I think this one was suggested by Lisa Hall… she is such a great reader. Well, LOOOVVVEEEDD it! A fast-paced mystery thriller by S.J. Bolton called Blood Harvest. I am not sure I want to disclose much so as not to ruin the story. The plot is set in the fictional location of Heptonclough on the Yorkish Penniines, with the moors, the mist, and the people who have never left this place. Enter a new family to the neighborhood, the Fletcher’s, with three young children living right in front of an old graveyard and guess what you have? Stephen King, you have nothing on this one! I could not put this one down as I was reading it during morning workouts at the gym, I would actually add another 10 minutes on the bike to get through the next chapter. The characters are believable, intriguing, and the story doesn’t stop for a moment. From the first page to the last, it moves. I was somewhat surprised by the ending, (not the strongest part of the book), but it works. This one will have you at the edge of your seat. The author wasn’t afraid to offer real-life language and response to a book I thought would turn more into a 1950s response, it didn’t! If you have the chance, pick this one up. Sorry I’m not revealing more than this… want to whet your appetite. Go and get this one!
Wednesday, January 22, 2014
This may be an extra read today but at some point an RA will be listing this as a favorite book, for sure. The author penned one of MY favorite all time books (Shadow of the Wind), and this is book, The Angel’s Game, is much in the same vain as Shadow of the Wind. The Angel’s Game occurs before Shadow of the Wind and a few cross-over characters are in the book, as are a few of the locations, namely Barcelona, the place the book is set. A young boy (David Martin), who becomes fatherless (his mother left the family year’s prior), is now being financially supported by one of the lead writers (Pedro Vidal) at a local newspaper. As he comes of age, David is forced out of the paper, after demonstrating his keen ability to write stories and becomes a “ghost writer” for an unscrupulous publisher. While slaving to make’s end meet through his ghost writing, he is approached by a mystery man, Andreas Corelli, who offers him solace through working on a new book on religion – that seems to be David’s “deal with the devil” as he immediately improves from a “deadly disease” instantaneously after agreeing to write the book. Like Shadow of the Wind, there is great intrigue, murder, and love stories, especially David’s love for the future wife (Christina Sagnier) and of his “mentor” whom he rewrites Vidal’s book without his knowledge. The bulk of the story is David being torn apart by his love for Christina, now that she is married to Pedro and his fear of the mysterious Corelli whom no one seems to think is alive. We have the same mystery’s as Shadow of the Wind, great minor characters, and the ability of the author to paint the relationships between people as we live in our world today. The only minor fault in the book is the convoluted mystery of who Corelli really is and how David gets involved in a series of murders (way too many in the last 50 pages!). Zafon rips your heart out in this one with a not so “picture-perfect” fairy-tale ending. Overall a great read, just think the author went a bit too far in not really answering the plot twist at the end. Well maybe a sequel for this book? I’d read it if it came out.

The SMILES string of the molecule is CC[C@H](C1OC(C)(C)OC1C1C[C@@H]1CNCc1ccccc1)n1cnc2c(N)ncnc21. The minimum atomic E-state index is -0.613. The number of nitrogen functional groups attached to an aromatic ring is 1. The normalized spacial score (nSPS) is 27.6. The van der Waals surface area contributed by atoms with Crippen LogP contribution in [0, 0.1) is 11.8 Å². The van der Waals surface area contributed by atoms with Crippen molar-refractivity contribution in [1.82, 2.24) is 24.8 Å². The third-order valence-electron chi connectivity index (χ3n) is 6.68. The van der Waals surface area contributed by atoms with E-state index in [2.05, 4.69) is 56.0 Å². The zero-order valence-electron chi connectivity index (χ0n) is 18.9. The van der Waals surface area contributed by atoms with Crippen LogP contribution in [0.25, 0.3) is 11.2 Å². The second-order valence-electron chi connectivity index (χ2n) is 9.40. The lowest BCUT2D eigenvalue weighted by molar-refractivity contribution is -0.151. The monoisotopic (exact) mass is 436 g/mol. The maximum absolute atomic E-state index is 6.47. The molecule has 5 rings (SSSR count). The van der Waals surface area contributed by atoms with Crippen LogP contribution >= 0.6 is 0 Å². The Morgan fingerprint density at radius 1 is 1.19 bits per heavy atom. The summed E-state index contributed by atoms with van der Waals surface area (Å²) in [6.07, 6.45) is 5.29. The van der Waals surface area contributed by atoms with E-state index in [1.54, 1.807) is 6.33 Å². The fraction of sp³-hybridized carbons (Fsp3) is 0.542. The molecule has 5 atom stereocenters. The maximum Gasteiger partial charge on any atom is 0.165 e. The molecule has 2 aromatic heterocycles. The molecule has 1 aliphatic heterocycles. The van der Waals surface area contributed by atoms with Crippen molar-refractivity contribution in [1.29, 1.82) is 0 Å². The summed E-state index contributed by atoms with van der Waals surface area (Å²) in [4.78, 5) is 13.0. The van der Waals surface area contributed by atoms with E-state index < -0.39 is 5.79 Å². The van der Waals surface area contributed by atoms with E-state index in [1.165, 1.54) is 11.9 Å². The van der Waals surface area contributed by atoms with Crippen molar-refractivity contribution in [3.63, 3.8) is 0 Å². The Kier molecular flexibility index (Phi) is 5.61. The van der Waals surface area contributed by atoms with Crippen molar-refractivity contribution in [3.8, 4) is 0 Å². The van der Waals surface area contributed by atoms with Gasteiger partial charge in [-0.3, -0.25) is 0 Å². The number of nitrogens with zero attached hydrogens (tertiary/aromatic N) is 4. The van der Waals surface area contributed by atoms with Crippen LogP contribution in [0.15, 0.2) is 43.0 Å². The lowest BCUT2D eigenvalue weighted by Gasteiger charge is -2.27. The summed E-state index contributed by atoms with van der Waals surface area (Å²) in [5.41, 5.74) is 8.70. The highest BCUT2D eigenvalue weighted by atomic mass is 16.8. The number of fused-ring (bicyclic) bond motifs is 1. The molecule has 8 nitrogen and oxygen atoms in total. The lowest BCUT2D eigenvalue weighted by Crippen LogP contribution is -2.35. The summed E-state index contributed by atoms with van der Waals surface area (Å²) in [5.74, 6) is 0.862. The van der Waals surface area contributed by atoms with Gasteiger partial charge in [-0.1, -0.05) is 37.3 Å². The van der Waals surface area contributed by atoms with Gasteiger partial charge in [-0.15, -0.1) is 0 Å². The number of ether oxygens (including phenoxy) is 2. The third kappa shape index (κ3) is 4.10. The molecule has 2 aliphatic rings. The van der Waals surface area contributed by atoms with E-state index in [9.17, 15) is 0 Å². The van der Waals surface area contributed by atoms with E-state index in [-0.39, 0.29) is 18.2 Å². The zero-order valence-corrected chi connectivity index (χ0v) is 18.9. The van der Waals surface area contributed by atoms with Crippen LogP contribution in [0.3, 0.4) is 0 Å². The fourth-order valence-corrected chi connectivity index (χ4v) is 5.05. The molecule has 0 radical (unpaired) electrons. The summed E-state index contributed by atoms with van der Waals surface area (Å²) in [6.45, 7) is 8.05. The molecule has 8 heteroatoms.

Tuesday, January 14, 2014
I was excited to pick up another recommended favorite book of a friend when I saw that Jon Krakauer was the author. I had read a few of his other books (see reviews) and was ready for this one. Upon seeing the topical area, the history of the Mormon church and how one of its’ ultra-conservative members murders his brother’s wife and child, I thought ok… we’ll see. The book’s title is Under the Banner of Heaven, a story of violent faith. Krakauer is a solid writer and tells a good story, all non-fiction. The story begins with the murder of a woman and her infant daughter by the brother of the woman’s husband and intertwines the history of the Mormon Church in the United States. The “back and forth” of the history and the murder confused me a bit, not always sure why Krakauer felt compelled to share how the murders were connected to the violence and “specific literal read” of the Bible. While I learned a great deal about the faith traditions’ humble beginnings and the on-going fascination with polygamy, which helps create the demise of the woman and her child, I just never got that interested. I felt I had heard this story on Dateline NBC a number of years ago, and to be perfectly honest, I wasn’t in the least bit interested. Rarely have I really gotten close to putting a book down because I had absolutely no interest in the book in the least, I finished it. Sometimes I will dislike a book because the characters are not connecting to me, or the story is slow, this one, just didn’t get pulled into the horrific bloody murder (which Krakauer is not afraid to provide the goriest details…. And then comes the details of polygamy – from the really young to the elder sisters and everyone in between, ugh! For those interested in historical religious faith tradition stories, you may find this one compelling, otherwise if you haven’t read Krakauer’s other books, take this as a chance to get excited with Into the Wild or Into Thin Air. I could have skipped this one and been happy to do so. Sorry….